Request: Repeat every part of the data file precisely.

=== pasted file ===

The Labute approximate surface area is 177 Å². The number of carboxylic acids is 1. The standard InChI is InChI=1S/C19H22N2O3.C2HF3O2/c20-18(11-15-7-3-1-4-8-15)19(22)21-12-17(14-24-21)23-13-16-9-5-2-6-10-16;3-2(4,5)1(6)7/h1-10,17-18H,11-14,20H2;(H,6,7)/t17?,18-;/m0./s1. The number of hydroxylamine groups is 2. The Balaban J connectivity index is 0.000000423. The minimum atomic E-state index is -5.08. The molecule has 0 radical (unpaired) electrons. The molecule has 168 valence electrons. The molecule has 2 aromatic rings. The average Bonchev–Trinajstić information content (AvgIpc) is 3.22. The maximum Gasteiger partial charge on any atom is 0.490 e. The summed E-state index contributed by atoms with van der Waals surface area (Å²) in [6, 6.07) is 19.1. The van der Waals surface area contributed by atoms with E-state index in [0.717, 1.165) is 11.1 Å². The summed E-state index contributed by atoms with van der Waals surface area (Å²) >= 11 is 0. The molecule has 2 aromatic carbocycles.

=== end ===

The Labute approximate surface area is 177 Å². The number of carboxylic acids is 1. The standard InChI is InChI=1S/C19H22N2O3.C2HF3O2/c20-18(11-15-7-3-1-4-8-15)19(22)21-12-17(14-24-21)23-13-16-9-5-2-6-10-16;3-2(4,5)1(6)7/h1-10,17-18H,11-14,20H2;(H,6,7)/t17?,18-;/m0./s1. The number of hydroxylamine groups is 2. The Balaban J connectivity index is 0.000000423. The minimum atomic E-state index is -5.08. The molecule has 0 radical (unpaired) electrons. The molecule has 168 valence electrons. The molecule has 2 aromatic rings. The average Bonchev–Trinajstić information content (AvgIpc) is 3.22. The maximum Gasteiger partial charge on any atom is 0.490 e. The summed E-state index contributed by atoms with van der Waals surface area (Å²) in [6, 6.07) is 19.1. The van der Waals surface area contributed by atoms with E-state index in [0.717, 1.165) is 11.1 Å². The summed E-state index contributed by atoms with van der Waals surface area (Å²) >= 11 is 0. The molecule has 2 aromatic carbocycles.